Pancake & Waffle Primer
Pancakes or waffles make the basis for many great meals because they go together so quickly and they’re so versatile. This basic recipe makes enough for a good-sized hungry family (two or three adolescents with leftovers to freeze if you are lucky) but can easily be cut in half to accommodate smaller or fewer appetites.
As with muffins you can actually leave the butter or oil out of the batter. (just make sure your griddle or waffle iron is well greased though.) The total calorie count is, of course, dependent on what you put on top. You can use butter and maple syrup which is traditional in the Northeast. For a low-calories, calcium- and vitamin-rich meal, try them with unsweetened yogurt and sliced, slightly sweetened fresh fruit.
- 4 cups King Arthur Unbleached All-Purpose Flour
- 2 to 4 tablespoons sugar
- 1 tablespoon baking powder
- 1 teaspoon salt
- 1 teaspoon baking soda
- 4 eggs
- 1 quart buttermilk, yogurt or sour milk (or 1 quart sweet milk with 1/4 cup vinegar or lemon juice plus 5 minutes to clabber)
- 1/2 cup (1 stick) melted butter or vegetable oil (optional)
In a large bowl, mix the dry ingredients thoroughly.
In a second bowl, beat the eggs and buttermilk together until they are light and fluffy. Add the butter or oil. Take about 20 seconds and blend this mixture into the dry ingredients. Don’t overdo it. Pancake and waffle batter is like muffin batter; a light hand in mixing means a light pancake on the plate.
For successful pancakes, use a griddle that heats evenly. Cast iron is particularly good. Preheat and grease your griddle or waffle iron.
To test for correct pancake cooking temperature, sprinkle a few drops of water onto your griddle. The water should “dance.” Using a quarter-cup measure or an ice cream scoop, pour your batter onto the griddle leaving enough space for each pancake to expand. Turn them when the bubbles on the top surface pop and don’t fill in. The second side takes only half the amount of time needed to cook the first.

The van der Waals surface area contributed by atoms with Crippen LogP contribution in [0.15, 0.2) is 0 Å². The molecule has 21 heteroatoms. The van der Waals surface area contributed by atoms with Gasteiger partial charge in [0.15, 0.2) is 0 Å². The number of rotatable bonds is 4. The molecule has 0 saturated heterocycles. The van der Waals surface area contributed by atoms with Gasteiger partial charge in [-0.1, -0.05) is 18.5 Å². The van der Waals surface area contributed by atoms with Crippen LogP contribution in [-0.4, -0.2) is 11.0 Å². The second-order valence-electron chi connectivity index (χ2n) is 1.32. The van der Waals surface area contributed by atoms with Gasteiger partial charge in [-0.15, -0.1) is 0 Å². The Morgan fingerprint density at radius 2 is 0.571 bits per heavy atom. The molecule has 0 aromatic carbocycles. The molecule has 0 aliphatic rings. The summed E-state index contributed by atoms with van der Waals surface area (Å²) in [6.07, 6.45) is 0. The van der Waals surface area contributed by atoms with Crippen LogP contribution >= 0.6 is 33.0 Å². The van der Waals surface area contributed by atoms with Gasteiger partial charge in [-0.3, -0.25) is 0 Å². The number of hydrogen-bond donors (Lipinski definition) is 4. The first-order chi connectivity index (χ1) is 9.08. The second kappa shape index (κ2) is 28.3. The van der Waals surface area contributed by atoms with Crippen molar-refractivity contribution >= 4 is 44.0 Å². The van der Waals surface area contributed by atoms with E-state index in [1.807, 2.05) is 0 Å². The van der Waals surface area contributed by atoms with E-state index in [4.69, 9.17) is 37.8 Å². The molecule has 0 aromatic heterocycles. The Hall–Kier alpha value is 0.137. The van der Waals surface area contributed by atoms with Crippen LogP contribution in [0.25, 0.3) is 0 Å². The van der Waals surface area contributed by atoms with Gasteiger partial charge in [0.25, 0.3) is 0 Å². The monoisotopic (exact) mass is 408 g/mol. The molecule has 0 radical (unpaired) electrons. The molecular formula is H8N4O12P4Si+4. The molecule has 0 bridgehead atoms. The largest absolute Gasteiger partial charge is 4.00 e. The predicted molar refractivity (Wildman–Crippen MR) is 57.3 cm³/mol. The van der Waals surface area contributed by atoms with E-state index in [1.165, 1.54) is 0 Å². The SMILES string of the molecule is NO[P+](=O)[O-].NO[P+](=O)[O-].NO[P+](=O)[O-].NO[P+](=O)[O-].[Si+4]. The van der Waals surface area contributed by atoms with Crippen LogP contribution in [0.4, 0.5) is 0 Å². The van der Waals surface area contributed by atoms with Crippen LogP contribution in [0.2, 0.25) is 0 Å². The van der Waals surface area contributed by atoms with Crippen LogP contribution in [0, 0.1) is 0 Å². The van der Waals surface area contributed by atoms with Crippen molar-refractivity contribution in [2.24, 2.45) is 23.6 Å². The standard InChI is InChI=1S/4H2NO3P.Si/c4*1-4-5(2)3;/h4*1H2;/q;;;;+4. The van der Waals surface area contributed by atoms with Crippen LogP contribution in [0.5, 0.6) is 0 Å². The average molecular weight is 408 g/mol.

If you are using a well seasoned cast iron frying pan or “spider”, or a non-stick griddle, and if the batter has butter or vegetable oil in it, it probably won’t be necessary to grease the pan after the first batch. Pancakes can be stockpiled in the oven on “low.”
Most waffle irons come with directions, but here are some general guidelines if you don’t happen to have any.
Preheat the iron until it’s just beginning to “smoke” and grease it just before you put the batter on. (A pastry brush is a good tool for this job.) Unlike a pancake griddle, a waffle iron usually needs to be greased each time you cook a waffle. To get the batter from the bowl to the iron, an ice cream scoop again is useful. Place a scoopful of batter in the middle of the iron. When you close it, the top will force the batter out to the edges.
Although waffle irons differ, a waffle usually cooks in 2 to 4 minutes. When steam stops pouring out from under the lid, check to see if it’s done. If the top doesn’t want to lift up, it probably needs another minute or two. A well seasoned iron will “let go” of the waffle when it’s done.
Waffles are best eaten right from the iron if you like them crisp. Even in a warm oven, wrapped in a clean dish towel, they are apt to soften if you stockpile them like pancakes.Variations These are written for pancakes but can be applied to waffle batter as well. Light Pancakes: Separate the eggs and add only the yolks to the liquid ingredients. Beat the whites until they form stiff peaks and fold them in last. Cinnamon Pancakes: For added zip, sprinkle a little cinnamon on the pancake before you flip it (or on the waffle before you close the lid). Banana Pancakes: Fold 1 or 2 cups of mashed or chopped ripe bananas (2 to 4) into the batter. Fruit or Berry Pancakes Fold 1 to 2 cups of washed berries or sliced fruit into the batter. (Try a combination of sliced applies and grated Cheddar cheese.) Pumpkin Pancakes Add 1 teaspoon each of cinnamon, nutmeg and ginger to the dry ingredients. Told 1/2 to 1 cup mashed pumpkin onto the batter and reduce the other liquid by the same amount. Hearty Pancakes Substitute 1/2 to 1 cup of cornmeal, rye meal, oatmeal, wheat germ or bran for an equal amount of unbleached flour, and/or add 1/4 to 1/2 cup sunflower, sesame or poppy seeds. Ice cream sandwiches made with fresh waffles are a treat. Frozen yogurt in place of ice cream minimizes the calories but offers the same combination of textures.